Canadian Modern Language Review / Revue canadian des langues vivantes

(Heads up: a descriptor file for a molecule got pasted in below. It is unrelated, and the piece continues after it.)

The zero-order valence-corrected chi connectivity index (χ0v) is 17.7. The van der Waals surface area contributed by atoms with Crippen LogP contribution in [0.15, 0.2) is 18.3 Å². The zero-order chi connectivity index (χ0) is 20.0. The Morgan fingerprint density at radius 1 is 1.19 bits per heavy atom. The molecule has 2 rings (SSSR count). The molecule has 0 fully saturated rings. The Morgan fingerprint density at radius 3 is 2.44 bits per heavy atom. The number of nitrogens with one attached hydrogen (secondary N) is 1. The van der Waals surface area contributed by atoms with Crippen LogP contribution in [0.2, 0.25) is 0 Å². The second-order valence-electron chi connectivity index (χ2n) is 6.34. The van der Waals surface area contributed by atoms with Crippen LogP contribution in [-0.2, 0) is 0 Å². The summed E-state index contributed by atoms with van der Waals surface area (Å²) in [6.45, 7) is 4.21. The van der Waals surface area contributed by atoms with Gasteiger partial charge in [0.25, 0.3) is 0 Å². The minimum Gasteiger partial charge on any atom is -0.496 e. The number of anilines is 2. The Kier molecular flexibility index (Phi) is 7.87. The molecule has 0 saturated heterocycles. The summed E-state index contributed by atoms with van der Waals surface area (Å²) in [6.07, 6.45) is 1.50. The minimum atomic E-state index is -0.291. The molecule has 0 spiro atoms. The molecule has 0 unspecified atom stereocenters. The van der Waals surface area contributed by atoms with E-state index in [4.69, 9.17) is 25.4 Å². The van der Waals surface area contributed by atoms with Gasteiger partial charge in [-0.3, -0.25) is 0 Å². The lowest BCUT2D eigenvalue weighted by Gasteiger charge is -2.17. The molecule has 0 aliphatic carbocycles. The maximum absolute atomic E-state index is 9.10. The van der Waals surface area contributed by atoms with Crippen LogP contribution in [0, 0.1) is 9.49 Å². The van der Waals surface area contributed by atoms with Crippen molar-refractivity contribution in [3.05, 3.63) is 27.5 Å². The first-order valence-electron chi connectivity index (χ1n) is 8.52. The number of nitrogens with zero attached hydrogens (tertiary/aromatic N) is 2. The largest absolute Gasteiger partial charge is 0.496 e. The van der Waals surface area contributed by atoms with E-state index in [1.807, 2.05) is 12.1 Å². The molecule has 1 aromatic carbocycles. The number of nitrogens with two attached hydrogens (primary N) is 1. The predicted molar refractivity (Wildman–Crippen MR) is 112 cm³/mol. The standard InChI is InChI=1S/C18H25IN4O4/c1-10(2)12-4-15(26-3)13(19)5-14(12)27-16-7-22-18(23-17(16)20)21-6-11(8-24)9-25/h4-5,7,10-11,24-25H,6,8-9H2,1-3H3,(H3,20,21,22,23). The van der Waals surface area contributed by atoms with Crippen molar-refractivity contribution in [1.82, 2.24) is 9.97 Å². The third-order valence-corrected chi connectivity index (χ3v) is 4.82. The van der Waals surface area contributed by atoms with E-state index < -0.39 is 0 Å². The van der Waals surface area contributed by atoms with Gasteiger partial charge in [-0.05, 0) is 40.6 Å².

Since its publication in 2001 the Common European Framework of Reference for Languages has established itself as a key reference in international discussion of proficiency in second and foreign languages. The CEFR represents the culmination of three decades of collaborative research, and it unites two apparently opposed tendencies in the Council of Europe’s work on language teaching and learning. On the one hand, its definition of proficiency in terms of the individual user-learner’s capacity for communicative task performance goes back to its roots in the adult education projects of the 1970s. The Council’s first work in modern languages was carried out under the auspices of the Committee for Out-of-School Education, which was strongly in favour of learner autonomy and self-assessment and strongly opposed to formal exams; from the beginning, great emphasis was laid on language learning appropriate to the individual user-learner’s communicative purposes. On the other hand, the CEFR responds to the need, felt with increasing urgency since the 1980s, for some kind of metric against which to compare language qualifications both across languages and from country to country.